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lu- added another and another, 'Stop, Mr. - ,' said ( it -in Tal Lee, ' one good reason should be sufficient to satisfy an honest mind,' with emphasis on the word 'honest.' that spoke vol- umes.
"Another, an excellent student, now a distinguished lawyer in Tennessee. was once beguiled into an tincxcused absence. The dreaded summons came. With his heart in his boots he entered General Lee's office. The General met him smiling: ' Mr. M., I am glad to see you are better.' ' But General, I have not been sick.' 'Then I am glad to see you have better news from home.' ' Hut General, I have had no bad news.' 'Ah,' said the General, ' I took it for granted that nothing less than sickness or distressing news from home could have kept you from your duty.' Mr. M. told me, in relating the incident, that he then felt as if he wished the earth would open and swallow him.
1 ' To a recalcitrant student, who was contending for what he thought his rights as a man, I once heard General Lee say: 'Obedience to lawful authority is the foundation of manly character ' in those very words.
"On rare occasions of disorder, actual or threatened, General Lee would post a manuscript address to students on the bulletin board. These were known among the boys as his ' General Orders.' They never failed of their effect. No student would have dared to violate General Lee's express wish or appeal if one had done so the stu- dents themselves would have driven him from the college.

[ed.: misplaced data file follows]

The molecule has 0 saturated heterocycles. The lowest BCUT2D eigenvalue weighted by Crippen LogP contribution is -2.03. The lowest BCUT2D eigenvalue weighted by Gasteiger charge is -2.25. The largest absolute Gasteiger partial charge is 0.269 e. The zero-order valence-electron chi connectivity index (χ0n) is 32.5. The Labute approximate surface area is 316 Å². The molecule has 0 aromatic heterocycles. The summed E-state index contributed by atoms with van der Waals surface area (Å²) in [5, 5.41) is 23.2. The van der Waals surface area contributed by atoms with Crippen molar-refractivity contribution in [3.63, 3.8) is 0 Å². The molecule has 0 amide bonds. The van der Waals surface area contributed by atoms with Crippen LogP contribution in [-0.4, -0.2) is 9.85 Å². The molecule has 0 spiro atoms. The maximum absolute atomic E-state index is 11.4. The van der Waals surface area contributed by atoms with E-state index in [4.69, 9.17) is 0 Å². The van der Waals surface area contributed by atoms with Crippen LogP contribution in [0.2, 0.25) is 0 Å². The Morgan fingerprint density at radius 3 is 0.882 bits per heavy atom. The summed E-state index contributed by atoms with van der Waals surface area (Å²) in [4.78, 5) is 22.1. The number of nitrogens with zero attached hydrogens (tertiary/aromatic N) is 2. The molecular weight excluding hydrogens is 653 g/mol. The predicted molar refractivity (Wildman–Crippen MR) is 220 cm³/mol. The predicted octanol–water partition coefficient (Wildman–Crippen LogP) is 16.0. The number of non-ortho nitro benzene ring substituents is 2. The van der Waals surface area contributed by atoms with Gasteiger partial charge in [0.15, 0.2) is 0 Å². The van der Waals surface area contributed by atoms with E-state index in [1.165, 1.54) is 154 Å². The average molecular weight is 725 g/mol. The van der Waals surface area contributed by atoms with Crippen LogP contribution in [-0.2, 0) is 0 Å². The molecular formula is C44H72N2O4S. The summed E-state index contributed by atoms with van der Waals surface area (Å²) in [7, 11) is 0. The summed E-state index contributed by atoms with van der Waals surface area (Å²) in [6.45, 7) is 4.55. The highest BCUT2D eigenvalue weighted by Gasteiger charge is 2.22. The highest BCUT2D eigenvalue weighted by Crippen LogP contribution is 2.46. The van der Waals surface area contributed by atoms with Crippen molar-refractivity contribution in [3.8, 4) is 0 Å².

IDLENESS A VICE.
" I wish to add one other important fact, illustrating General Lee's view of discipline, in a case of frequent occurrence. He held idle- ness to be not a negative, but a positive vice. It often happened that the plea was made that an idle student was doing no harm and indirectly deriving benefit, etc. General Lee said, ' No. A young man is always doing something; if not good then harm to himself and others.' So that merely persistent idleness was with him always sufficient cause for dismissal.
"General Lee's ideal of education was the training of manly character, and that, lor him, meant Christian character. To a ven- erable minister of Lexington he said: ' I shall be disappointed, sir I shall fail in the leading object that brought me here unless these young men all become consistent Christians.' When he came to